I recounted my journey to Iraq just prior to the start of this present war as part of the Iraq Peace Team. Showing photos of a Pediatric Cancer doctor and two of his patients, I shared what he told me about the dramatic rise of cancers in the area where depleted uranium was used in the 1991 War. I showed photos of myself and Iraqis in the area called “the Highway of Death” to see some of the destruction wrought by depleted uranium weapons in that first war. Showing an additional photo taken the day of the arrest of a new Iraqi friend, I described the Sister City visit of Dr. Najim Askouri, an Iraqi nuclear physicist, to Minneapolis in the two weeks prior to October 2 and how the letter I carried with me that day told ATK’s CEO about the Iraqi delegate’s deep concern and anger at the contamination of their country by dU weapons make by his company.
I concluded my testimony by describing how the International Committee of the Red Cross, charged by the United Nations with promulgation and promotion of the Laws of War, calls us to “sensitize public opinion” and use the national courts and the media to help implement it. That is one reason we think raising these concerns within the Judicial Branch of the government is necessary to help stop the scourge of these already illegal weapons. I ended by reciting the words to the song we sing each week as we gather for the vigil:
Who will speak if we don’t?
Who will speak if we don’t?
Who will speak so their voice will be heard?
Who will speak if we don’t?
We were in court to try to give voice to those thousands victims of war – especially the children who are disproportionately crippled, maimed, sickened, and killed by these indiscriminate weapons.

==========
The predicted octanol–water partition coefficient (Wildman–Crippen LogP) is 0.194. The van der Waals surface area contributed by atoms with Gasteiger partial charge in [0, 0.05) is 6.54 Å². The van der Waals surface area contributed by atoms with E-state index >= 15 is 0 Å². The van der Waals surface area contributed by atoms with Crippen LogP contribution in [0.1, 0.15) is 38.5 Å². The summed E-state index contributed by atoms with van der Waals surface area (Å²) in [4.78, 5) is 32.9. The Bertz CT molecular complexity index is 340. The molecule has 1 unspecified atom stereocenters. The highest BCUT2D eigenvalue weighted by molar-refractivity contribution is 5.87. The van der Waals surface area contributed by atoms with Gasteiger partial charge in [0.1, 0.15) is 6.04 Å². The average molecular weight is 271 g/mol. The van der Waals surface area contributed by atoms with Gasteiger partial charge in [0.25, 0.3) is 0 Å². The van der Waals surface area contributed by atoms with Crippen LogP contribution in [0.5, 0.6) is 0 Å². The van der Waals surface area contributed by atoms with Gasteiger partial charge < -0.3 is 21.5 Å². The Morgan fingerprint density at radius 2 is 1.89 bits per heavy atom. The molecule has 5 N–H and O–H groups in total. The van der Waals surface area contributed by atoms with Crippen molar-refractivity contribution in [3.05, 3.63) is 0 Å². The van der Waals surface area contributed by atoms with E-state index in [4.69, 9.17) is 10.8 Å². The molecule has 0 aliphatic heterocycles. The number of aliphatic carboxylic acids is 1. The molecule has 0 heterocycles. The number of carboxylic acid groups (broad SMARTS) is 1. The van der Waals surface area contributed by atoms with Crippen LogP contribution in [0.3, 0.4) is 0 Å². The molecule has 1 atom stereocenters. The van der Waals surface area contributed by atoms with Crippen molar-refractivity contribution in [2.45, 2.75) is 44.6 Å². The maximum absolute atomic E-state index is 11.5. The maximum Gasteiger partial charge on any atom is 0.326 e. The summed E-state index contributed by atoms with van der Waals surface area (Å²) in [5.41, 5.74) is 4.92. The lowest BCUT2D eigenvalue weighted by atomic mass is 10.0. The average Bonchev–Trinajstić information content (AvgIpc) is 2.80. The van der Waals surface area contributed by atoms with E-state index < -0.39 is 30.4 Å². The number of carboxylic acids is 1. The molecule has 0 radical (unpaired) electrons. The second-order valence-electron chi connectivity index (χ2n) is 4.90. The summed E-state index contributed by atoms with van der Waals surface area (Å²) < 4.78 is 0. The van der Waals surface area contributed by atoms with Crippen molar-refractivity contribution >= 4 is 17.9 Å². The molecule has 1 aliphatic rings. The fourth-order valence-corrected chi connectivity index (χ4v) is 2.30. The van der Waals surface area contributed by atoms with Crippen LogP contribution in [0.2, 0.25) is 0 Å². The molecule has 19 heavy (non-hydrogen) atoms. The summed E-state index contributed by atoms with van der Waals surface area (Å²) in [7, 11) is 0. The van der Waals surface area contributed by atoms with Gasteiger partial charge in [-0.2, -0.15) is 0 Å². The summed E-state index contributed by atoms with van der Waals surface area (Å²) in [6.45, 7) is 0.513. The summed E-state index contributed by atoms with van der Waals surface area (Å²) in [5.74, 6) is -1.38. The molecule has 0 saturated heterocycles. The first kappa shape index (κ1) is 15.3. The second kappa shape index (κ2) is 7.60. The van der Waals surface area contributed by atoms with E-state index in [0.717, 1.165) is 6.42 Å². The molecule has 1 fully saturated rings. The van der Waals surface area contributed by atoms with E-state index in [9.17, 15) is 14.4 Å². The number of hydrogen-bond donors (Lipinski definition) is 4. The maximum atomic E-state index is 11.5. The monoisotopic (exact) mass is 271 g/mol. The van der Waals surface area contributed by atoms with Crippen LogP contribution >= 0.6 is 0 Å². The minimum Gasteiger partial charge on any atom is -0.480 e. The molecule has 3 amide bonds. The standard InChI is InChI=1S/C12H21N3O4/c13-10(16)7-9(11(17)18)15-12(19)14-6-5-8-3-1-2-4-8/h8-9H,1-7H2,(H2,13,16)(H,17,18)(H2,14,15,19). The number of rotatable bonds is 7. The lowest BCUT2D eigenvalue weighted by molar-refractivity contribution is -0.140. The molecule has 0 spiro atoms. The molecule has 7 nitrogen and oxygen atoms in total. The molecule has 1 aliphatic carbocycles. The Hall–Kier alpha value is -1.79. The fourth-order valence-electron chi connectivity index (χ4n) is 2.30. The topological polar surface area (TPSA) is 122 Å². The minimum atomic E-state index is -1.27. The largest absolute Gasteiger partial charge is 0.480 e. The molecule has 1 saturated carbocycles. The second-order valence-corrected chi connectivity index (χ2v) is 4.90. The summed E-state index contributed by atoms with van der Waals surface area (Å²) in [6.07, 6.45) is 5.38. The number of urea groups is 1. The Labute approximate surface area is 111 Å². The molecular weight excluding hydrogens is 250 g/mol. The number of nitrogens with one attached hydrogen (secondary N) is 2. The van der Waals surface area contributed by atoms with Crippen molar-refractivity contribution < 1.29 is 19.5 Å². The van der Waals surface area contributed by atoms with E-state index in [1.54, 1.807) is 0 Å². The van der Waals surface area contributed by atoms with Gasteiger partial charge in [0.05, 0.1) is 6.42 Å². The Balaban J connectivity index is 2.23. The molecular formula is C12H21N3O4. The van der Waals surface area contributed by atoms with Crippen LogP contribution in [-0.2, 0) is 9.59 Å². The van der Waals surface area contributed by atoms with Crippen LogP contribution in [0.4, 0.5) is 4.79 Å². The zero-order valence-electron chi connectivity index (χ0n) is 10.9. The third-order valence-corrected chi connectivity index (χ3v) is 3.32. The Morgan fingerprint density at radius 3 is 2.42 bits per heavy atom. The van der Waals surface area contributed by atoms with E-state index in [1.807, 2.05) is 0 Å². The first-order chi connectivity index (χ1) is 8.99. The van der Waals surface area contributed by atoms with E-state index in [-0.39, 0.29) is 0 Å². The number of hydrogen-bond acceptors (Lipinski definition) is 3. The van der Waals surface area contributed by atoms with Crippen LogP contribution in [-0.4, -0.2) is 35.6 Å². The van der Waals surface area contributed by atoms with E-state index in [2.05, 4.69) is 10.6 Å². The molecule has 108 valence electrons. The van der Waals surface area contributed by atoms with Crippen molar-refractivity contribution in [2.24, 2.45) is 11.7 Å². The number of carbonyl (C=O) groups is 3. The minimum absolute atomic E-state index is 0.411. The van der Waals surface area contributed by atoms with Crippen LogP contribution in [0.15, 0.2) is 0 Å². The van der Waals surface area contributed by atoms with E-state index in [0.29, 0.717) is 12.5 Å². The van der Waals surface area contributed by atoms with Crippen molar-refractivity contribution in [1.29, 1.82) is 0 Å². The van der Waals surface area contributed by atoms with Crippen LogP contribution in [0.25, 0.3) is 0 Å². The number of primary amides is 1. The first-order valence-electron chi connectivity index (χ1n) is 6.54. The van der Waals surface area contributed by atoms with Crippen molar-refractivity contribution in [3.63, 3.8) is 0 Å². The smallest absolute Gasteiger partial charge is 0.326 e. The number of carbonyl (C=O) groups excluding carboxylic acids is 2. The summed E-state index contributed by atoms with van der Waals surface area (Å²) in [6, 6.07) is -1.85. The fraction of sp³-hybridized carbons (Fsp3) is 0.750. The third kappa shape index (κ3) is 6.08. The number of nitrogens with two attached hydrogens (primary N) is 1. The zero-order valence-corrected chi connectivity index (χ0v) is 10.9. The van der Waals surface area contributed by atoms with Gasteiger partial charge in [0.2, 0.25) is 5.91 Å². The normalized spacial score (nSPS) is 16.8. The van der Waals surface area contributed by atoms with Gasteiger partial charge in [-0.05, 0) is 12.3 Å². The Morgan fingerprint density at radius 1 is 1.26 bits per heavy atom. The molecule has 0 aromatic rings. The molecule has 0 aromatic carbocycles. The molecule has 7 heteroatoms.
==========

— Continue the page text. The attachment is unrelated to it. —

Our testimony had taken about 90 minutes. The Judge announced a recess so the Court Reporter could have a break and he said it would be a longer recess so he had time to consider written memoranda we gave him which better described the case law basis for our “claim of right” defense. When the Court resumed, Geri Eikaas gave a Closing Argument and then we awaited a response from Judge Peter Cahill.
Judge Cahill told us he was a Public Defender, a private criminal defense lawyer, a city prosecutor, and a county prosecutor before becoming a judge. He said he was curious about what we would have to say in our defense and then remarked, “I found a group of people who were very sincere, very compassionate, and I have to give you credit for one thing I don’t always see among protesters: and that is humility. There is not an arrogance about your message, there is more a plea for, almost a desperation, to hear of the injuries of others as you try to stop the violence you see around the world. That’s refreshing. I think your actions are consistent with the highest standards of the traditions of civil disobedience.”